South Africa’s Economy Stumbles Following Finance Minister Flip-Flop

By dismissing Nhlanhla Nene from the cabinet post, President Jacob Zuma has raised doubts about the country’s fiscal management in a stressful economic time.


President Jacob Zuma of South Africa surprised his constituents and global markets on December 9 when, without warning, he replaced his highly regarded Finance minister, Nhlanhla Nene, with a little-known politician lacking government experience, David van Rooyen. Given Zuma’s reputation for cronyism and graft — his 2014 home renovation set taxpayers back 246 million rand ($23.2 million) — critics feared the president had installed a yes-man to push his pet projects. Protesters took to the streets demanding his resignation.

International investors fearing Zuma had undermined the Treasury’s fiscal credibility expressed their disapproval via the capital markets. Bond yields hit a seven-year high, the rand sank to a record low of 14.61 to the U.S. dollar, and billions of dollars were erased from the country’s equity markets on the day of Nene’s dismissal.

Pressured from all directions, Zuma caved four days later by dismissing van Rooyen and replacing him with Nene’s predecessor, Pravin Gordhan. “The fact that we saw a quick change back to what was perceived by the market as a market-based Finance minister was a healthy sign,” says Rohit Chopra, New York–based portfolio manager for Lazard Asset Management’s emerging-markets value strategy.



Still, the damage had been done at a time when the country could least afford it. South Africa’s economy has been reeling from plunging commodities prices. Just days before the ministerial change, Fitch Ratings cut its rating of the republic’s debt to BBB– and Standard & Poor’s Corp. downgraded its outlook on the country to negative, putting South Africa at risk of joining Brazil in the BRICS junkyard.

The rand fell by a further 5.3 percent to hit 16.74 to the dollar on January 19 while the Johannesburg stock exchange’s FTSE/JSE All-Share Index dipped another 1 percent, leaving it nearly 13 percent below its early November peak. “The market is acting as if the political risk in South Africa is very high,” says Ricardo Adrogué, head of emerging-markets debt at Springfield, Massachusetts–based Babson Capital Management. Adrogué reads the events differently, though, saying the incident suggested that there are limits to Zuma’s power. He also points out that much of the country’s debt is denominated in rand, so the currency’s slide won’t have an immediate effect on the country’s solvency.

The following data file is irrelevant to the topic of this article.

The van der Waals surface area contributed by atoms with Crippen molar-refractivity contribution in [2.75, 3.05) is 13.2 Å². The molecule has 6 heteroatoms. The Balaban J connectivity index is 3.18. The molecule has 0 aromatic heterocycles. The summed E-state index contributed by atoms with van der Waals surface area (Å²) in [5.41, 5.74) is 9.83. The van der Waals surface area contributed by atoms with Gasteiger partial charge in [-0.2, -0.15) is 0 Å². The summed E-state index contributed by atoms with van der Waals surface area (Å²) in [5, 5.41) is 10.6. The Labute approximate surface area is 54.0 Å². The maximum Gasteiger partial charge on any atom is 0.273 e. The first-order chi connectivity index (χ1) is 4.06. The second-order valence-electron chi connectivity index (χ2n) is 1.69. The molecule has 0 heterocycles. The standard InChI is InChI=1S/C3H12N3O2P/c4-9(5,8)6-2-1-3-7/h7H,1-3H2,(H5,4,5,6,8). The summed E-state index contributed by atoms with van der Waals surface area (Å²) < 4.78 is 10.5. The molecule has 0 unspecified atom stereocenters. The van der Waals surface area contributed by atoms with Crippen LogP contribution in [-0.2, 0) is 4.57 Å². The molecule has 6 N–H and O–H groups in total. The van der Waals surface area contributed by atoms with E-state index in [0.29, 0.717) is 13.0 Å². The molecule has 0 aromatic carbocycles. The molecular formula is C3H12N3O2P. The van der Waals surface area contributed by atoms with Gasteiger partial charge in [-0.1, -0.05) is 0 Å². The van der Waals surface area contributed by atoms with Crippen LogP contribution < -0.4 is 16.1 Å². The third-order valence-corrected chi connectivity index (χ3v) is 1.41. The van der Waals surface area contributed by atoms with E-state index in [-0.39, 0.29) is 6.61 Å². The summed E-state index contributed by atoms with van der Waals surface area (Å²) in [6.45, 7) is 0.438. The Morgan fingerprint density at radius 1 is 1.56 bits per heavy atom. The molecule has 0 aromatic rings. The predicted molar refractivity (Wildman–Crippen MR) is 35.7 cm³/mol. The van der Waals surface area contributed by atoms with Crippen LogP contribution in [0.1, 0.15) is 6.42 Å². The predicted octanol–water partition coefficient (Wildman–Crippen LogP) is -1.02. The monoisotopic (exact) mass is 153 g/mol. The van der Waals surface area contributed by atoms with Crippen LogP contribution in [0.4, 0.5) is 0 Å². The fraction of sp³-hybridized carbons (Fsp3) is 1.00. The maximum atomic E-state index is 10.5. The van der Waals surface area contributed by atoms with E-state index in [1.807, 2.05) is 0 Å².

South Africa’s economy, the continent’s second-largest, is expected to expand by just 0.7 percent in 2016, lagging well behind the sub-Saharan average of 4.0 percent. Unemployment sits at about 25 percent, while a severe drought and rolling power outages threaten to sap productivity. Anticipating tightening by the U.S. Federal Reserve, the South African Reserve Bank raised interest rates twice in 2015, to 6.25 percent, and analysts expect further increases this year.

Notwithstanding the macroeconomic woes, Lazard’s Chopra finds investment opportunities, particularly in domestic-oriented businesses. Companies in sectors such as banking, food distribution and logistics have strong barriers to entry, solid economies of scale and best-in-class management teams focused on profitability, he says.

South Africans will be able to air their grievances in local elections this summer. The rival Democratic Alliance party hopes to sweep key municipalities, including commercial capital Johannesburg, though Ralph Mathekga, founder of Johannesburg-based consulting firm Clear Content, doubts major changes will occur. “South Africans are sometimes willing to forgive Zuma because he represents the 104-year-old ANC party, associated with the liberation and antiapartheid movements,” he explains. The ANC has been in power since the country ended apartheid and transitioned to majority rule in 1994.

But there’s a growing group of young educated voters in South Africa who are adding more checks and balances to the system, insists Chopra. “They didn’t grow up during apartheid, and as they become more influential and take on more skilled jobs, there’s an opportunity for them to play a greater role in how the ANC begins to reform,” he concludes.

Follow Georgie Hurst on Twitter at @Ghurst_iimag.